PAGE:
It’s well known that research can be a demanding and sometimes lonely road, particularly for those new to the discipline. Early career researchers often have to build networks, lead projects, write applications to funders and ethics committees, liaise with project stakeholders, analyse data and present findings, all while building networks and managing a precarious career pathway with little security. Support and skill-sharing is critical during this process. The Palliverse researcher hub was formed in 2016, following a discussion between some of our crew at a conference. The idea was a regular, informal get-together for post-grad and early career palliative care researchers, to discuss aspects of our projects, seek advice and share experiences. We meet bi-monthly for around an hour, and keep a relatively open agenda, to aim for the kind of reflective discussion you don’t always get at departmental seminars or CPD sessions. We’ve started small, and now are ready to branch out a little. If you are a palliative care researcher working in Australia or New Zealand, and think you’d like to join our group, please get in touch with us by emailing email@example.com. Happy researching!
We have had an email from the Palliverse – Ann Richardson has kindly made her book “Life in a hospice” available as an e book. Life in a Hospice: reflections on caring for the dying is based on very honest interviews with a variety of hospice staff in England, talking anonymously about the joys and challenges of their work and its impact on their lives.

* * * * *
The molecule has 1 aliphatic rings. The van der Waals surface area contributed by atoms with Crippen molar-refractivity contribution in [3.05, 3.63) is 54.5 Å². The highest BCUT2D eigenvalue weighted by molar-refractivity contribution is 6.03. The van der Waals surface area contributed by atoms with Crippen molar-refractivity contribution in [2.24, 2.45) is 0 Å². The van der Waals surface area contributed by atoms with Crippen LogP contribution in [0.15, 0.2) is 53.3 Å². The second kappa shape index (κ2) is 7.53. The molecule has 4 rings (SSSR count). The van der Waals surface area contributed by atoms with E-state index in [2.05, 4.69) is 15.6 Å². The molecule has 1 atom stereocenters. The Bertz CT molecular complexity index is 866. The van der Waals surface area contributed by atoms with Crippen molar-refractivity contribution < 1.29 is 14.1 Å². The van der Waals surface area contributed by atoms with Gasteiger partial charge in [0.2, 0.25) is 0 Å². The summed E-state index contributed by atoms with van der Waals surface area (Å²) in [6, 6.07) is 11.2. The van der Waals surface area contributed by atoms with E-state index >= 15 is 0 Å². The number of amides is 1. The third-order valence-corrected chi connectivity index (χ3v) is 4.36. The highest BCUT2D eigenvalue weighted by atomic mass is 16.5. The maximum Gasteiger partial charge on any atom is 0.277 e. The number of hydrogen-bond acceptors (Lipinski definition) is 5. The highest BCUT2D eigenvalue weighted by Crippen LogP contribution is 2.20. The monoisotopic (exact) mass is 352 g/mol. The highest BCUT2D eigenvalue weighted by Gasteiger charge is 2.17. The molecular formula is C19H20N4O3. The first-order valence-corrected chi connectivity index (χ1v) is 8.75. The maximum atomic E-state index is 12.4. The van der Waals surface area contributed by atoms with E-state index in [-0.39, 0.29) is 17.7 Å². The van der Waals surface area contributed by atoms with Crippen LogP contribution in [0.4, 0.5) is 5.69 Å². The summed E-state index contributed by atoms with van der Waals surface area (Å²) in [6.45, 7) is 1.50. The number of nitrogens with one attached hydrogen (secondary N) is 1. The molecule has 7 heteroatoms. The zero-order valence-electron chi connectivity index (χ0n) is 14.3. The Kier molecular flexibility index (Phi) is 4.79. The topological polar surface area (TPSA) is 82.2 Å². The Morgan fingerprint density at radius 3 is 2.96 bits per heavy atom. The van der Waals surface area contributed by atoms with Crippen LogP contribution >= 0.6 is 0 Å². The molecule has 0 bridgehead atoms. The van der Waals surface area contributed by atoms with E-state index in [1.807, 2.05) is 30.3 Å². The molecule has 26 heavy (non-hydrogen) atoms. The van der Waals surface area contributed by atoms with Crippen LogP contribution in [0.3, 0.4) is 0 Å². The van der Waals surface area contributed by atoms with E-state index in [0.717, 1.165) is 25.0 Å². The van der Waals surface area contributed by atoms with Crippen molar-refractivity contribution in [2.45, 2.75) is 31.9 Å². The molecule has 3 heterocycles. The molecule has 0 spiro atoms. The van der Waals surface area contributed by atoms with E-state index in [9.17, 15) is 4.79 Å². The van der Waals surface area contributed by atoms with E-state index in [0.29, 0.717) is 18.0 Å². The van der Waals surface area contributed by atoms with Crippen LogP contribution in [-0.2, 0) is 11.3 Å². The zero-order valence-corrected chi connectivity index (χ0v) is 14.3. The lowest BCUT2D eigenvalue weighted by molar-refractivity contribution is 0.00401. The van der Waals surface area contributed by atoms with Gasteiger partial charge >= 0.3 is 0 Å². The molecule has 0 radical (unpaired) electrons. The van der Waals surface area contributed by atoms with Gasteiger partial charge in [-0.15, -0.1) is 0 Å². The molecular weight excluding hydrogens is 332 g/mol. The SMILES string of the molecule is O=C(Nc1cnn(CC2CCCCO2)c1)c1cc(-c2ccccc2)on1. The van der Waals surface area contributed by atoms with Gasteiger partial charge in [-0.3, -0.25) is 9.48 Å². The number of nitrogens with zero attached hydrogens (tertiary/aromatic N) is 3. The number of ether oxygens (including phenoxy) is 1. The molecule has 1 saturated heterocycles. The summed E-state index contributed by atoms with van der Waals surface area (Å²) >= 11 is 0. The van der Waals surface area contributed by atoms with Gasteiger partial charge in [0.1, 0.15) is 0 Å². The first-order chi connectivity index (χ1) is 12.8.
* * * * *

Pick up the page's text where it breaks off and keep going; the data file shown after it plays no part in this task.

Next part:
See below for her email. Let us know if you have read it! Thanks Ann for letting us know
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Thanks to Dr Drew Rosielle for this thoughtful analysis of an important trial, comparing usual care to usual care plus palliative care in ambulatory heart failure patients.
Headline – palliative care improved quality of life. So this article is adding to the literature supporting this idea, which mostly occurs in the malignant domain.
Check out Pallimed if you have time, it’s got great stuff!
An excellent post from a person who knows about the old battle metaphor for cancer. Cancer is not a failure of will or morals.
Thank you CM!
Some of you may have seen 60 Minutes on Sunday evening. It featured the story of ‘Patient 71″, a woman named Julie Randall who was diagnosed aged 50 with metastatic melanoma. She found a place on a US clinical trial and is now in excellent health. There is much that is great about her story. She was very much her own advocate and aggressively sought out treatment options. But the rhetoric around the story was less than great.
The 60 Minutes Story ran a very strong line that Julie refused to die and leave her teenage children. As if it is really a choice. I now know far too many mothers and fathers who have died leaving children much younger than Julie’s. Not one of them wanted to leave their children. I suppose I shouldn’t expect much more of 60 Minutes than the trite and cliched. And yet it annoyed…
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